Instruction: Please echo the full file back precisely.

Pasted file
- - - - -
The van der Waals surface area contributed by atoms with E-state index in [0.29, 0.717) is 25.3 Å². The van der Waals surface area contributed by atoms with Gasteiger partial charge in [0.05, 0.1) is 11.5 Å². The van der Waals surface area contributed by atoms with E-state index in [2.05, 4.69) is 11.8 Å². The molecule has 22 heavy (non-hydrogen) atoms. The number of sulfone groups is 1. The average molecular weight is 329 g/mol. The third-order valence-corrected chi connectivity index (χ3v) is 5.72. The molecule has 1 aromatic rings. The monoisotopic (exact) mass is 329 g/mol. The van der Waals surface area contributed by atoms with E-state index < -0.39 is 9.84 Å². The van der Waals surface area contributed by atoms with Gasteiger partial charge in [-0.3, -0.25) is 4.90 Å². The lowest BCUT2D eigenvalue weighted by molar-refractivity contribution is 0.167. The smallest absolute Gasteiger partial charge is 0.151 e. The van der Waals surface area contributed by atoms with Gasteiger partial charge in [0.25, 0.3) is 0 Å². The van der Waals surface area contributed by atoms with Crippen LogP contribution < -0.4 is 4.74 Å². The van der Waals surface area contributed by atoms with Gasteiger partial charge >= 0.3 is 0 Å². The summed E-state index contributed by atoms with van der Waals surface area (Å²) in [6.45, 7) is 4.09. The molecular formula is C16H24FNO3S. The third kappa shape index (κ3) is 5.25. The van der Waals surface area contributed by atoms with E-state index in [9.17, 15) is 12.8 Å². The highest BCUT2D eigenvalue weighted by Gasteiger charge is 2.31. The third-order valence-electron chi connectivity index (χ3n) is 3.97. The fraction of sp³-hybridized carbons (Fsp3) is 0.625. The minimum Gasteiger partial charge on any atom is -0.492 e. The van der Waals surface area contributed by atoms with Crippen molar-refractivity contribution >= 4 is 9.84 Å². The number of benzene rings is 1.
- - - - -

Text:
The van der Waals surface area contributed by atoms with E-state index in [0.29, 0.717) is 25.3 Å². The van der Waals surface area contributed by atoms with Gasteiger partial charge in [0.05, 0.1) is 11.5 Å². The van der Waals surface area contributed by atoms with E-state index in [2.05, 4.69) is 11.8 Å². The molecule has 22 heavy (non-hydrogen) atoms. The number of sulfone groups is 1. The average molecular weight is 329 g/mol. The third-order valence-corrected chi connectivity index (χ3v) is 5.72. The molecule has 1 aromatic rings. The monoisotopic (exact) mass is 329 g/mol. The van der Waals surface area contributed by atoms with E-state index < -0.39 is 9.84 Å². The van der Waals surface area contributed by atoms with Gasteiger partial charge in [-0.3, -0.25) is 4.90 Å². The lowest BCUT2D eigenvalue weighted by molar-refractivity contribution is 0.167. The smallest absolute Gasteiger partial charge is 0.151 e. The van der Waals surface area contributed by atoms with Gasteiger partial charge in [0.25, 0.3) is 0 Å². The van der Waals surface area contributed by atoms with Crippen LogP contribution < -0.4 is 4.74 Å². The van der Waals surface area contributed by atoms with Gasteiger partial charge >= 0.3 is 0 Å². The summed E-state index contributed by atoms with van der Waals surface area (Å²) in [6.45, 7) is 4.09. The molecular formula is C16H24FNO3S. The third kappa shape index (κ3) is 5.25. The van der Waals surface area contributed by atoms with E-state index in [9.17, 15) is 12.8 Å². The highest BCUT2D eigenvalue weighted by Gasteiger charge is 2.31. The third-order valence-electron chi connectivity index (χ3n) is 3.97. The fraction of sp³-hybridized carbons (Fsp3) is 0.625. The minimum Gasteiger partial charge on any atom is -0.492 e. The van der Waals surface area contributed by atoms with Crippen molar-refractivity contribution >= 4 is 9.84 Å². The number of benzene rings is 1.